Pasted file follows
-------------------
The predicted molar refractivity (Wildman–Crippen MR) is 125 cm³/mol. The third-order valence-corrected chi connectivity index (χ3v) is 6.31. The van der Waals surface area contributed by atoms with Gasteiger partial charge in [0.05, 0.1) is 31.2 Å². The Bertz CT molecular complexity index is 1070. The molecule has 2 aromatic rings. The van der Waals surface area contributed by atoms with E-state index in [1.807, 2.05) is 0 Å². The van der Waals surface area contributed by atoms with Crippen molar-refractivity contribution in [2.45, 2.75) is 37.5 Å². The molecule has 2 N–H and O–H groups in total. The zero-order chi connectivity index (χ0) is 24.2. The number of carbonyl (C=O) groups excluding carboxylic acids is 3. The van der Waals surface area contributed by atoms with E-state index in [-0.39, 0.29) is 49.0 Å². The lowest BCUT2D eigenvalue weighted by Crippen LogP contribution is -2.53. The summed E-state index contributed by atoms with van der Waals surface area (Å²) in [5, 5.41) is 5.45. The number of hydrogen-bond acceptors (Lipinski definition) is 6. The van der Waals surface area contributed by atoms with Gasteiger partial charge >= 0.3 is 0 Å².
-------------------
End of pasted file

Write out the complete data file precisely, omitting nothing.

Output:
The predicted molar refractivity (Wildman–Crippen MR) is 125 cm³/mol. The third-order valence-corrected chi connectivity index (χ3v) is 6.31. The van der Waals surface area contributed by atoms with Gasteiger partial charge in [0.05, 0.1) is 31.2 Å². The Bertz CT molecular complexity index is 1070. The molecule has 2 aromatic rings. The van der Waals surface area contributed by atoms with E-state index in [1.807, 2.05) is 0 Å². The van der Waals surface area contributed by atoms with Crippen molar-refractivity contribution in [2.45, 2.75) is 37.5 Å². The molecule has 2 N–H and O–H groups in total. The zero-order chi connectivity index (χ0) is 24.2. The number of carbonyl (C=O) groups excluding carboxylic acids is 3. The van der Waals surface area contributed by atoms with E-state index in [-0.39, 0.29) is 49.0 Å². The lowest BCUT2D eigenvalue weighted by Crippen LogP contribution is -2.53. The summed E-state index contributed by atoms with van der Waals surface area (Å²) in [5, 5.41) is 5.45. The number of hydrogen-bond acceptors (Lipinski definition) is 6. The van der Waals surface area contributed by atoms with Gasteiger partial charge >= 0.3 is 0 Å².